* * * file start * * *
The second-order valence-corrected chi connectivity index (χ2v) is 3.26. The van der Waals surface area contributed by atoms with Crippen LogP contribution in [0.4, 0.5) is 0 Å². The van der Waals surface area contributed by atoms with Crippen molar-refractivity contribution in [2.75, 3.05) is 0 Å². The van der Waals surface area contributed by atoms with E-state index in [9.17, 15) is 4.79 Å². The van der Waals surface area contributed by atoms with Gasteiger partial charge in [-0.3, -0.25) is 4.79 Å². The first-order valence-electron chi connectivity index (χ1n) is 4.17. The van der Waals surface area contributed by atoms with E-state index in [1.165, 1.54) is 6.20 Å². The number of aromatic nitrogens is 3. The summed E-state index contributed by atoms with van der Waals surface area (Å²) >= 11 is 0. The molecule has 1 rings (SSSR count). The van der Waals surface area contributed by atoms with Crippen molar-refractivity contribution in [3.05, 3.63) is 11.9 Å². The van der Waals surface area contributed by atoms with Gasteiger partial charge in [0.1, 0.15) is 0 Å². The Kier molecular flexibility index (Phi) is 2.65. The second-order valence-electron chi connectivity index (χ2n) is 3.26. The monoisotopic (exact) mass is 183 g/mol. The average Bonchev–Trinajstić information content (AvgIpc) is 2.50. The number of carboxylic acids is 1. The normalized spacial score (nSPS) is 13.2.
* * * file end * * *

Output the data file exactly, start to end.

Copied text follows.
The second-order valence-corrected chi connectivity index (χ2v) is 3.26. The van der Waals surface area contributed by atoms with Crippen LogP contribution in [0.4, 0.5) is 0 Å². The van der Waals surface area contributed by atoms with Crippen molar-refractivity contribution in [2.75, 3.05) is 0 Å². The van der Waals surface area contributed by atoms with E-state index in [9.17, 15) is 4.79 Å². The van der Waals surface area contributed by atoms with Gasteiger partial charge in [-0.3, -0.25) is 4.79 Å². The first-order valence-electron chi connectivity index (χ1n) is 4.17. The van der Waals surface area contributed by atoms with E-state index in [1.165, 1.54) is 6.20 Å². The number of aromatic nitrogens is 3. The summed E-state index contributed by atoms with van der Waals surface area (Å²) >= 11 is 0. The molecule has 1 rings (SSSR count). The van der Waals surface area contributed by atoms with Crippen molar-refractivity contribution in [3.05, 3.63) is 11.9 Å². The van der Waals surface area contributed by atoms with Gasteiger partial charge in [0.1, 0.15) is 0 Å². The Kier molecular flexibility index (Phi) is 2.65. The second-order valence-electron chi connectivity index (χ2n) is 3.26. The monoisotopic (exact) mass is 183 g/mol. The average Bonchev–Trinajstić information content (AvgIpc) is 2.50. The number of carboxylic acids is 1. The normalized spacial score (nSPS) is 13.2.